So a coverage rate now is the probability that the true value of a parameter estimate lies within a confidence interval, like a 95% confidence interval. So it’s basically the number of times you are right or at least pretty close in guessing the value over the total number of times you tried. So take our character Tina again and say she could be in an either a justifiable or unjustifiable dimension. And what is a justifiable dimension you ask? Well, you’ll just to read … you know where I’m going with this, don’t you? Now, say there are 6 justifiable dimensions total out of, lets make it 50 total dimensions. So the probability that Tina would be 6/50 or 12%. And the 95% confidence interval for that probability is (2.99%, 21.01%). I’ll spare you the details but yeah, I did some fancy math stuff to get that. Okay, so actually, I used this site to get that but I’m pretty sure the site used the fancy math stuff. Now, say I generate 100 samples of size 50 and get probabilities of Tina being in a justified dimension between 6% and 26%, all of them associated with their own confidence intervals. Now, doing some fancy math stuff (that I did all my myself — thank you very much — with the help of R), I calculated that and noticed that the confidence intervals of the generated probabilities and the confidence interval of the true probability overlap except for 4.92% of the time, meaning the true probability of Tina being in a justified dimension is covered by the 95% confidence intervals of the probabilities from the generated data 95.08% of the time. Ain’t that cool? And coverage rates can be computed for different parameters obtained from different random number generation methods as well as from different imputation methods. In fact, I used to compute them a lot as part of my dissertation. By the way, a good coverage rate is usually 90% or greater. Funny thing about simulations though is you run this simulation after two, three nights and think you’re done only to find that your coverage rate is 89.99%. Just so you get the gist of my graduate life. But eventually I did start getting those babies at 90% or up after which I did this little dance.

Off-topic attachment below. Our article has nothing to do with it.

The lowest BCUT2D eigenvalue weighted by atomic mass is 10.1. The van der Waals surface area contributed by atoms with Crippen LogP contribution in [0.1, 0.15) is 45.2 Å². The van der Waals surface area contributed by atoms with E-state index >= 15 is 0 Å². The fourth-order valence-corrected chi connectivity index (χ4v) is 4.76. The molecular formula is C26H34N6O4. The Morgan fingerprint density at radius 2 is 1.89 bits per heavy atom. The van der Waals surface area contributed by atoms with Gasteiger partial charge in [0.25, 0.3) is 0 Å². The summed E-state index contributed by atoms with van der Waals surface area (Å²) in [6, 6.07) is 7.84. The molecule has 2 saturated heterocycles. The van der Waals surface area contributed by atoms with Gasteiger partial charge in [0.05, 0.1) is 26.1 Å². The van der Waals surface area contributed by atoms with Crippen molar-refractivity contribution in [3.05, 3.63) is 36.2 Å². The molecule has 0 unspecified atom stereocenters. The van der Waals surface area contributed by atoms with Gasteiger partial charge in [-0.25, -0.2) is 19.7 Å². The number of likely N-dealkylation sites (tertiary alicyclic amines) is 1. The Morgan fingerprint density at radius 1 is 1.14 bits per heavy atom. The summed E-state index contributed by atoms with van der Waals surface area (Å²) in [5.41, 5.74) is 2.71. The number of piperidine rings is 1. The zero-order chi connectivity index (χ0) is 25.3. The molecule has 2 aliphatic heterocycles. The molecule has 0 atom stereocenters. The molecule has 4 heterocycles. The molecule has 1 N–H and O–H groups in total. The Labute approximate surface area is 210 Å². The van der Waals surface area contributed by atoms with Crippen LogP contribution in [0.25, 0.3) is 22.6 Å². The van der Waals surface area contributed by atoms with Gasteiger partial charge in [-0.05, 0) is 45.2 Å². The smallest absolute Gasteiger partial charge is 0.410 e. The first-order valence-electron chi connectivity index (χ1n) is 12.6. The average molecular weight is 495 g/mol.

And then came the next challenge: trying to get standardized biases below 50% – which I have decided to cover next time. Until then, turn that frown upside-down, Charlie Brown! Okay, not the most original Peanuts reference … but, um, okay, bye!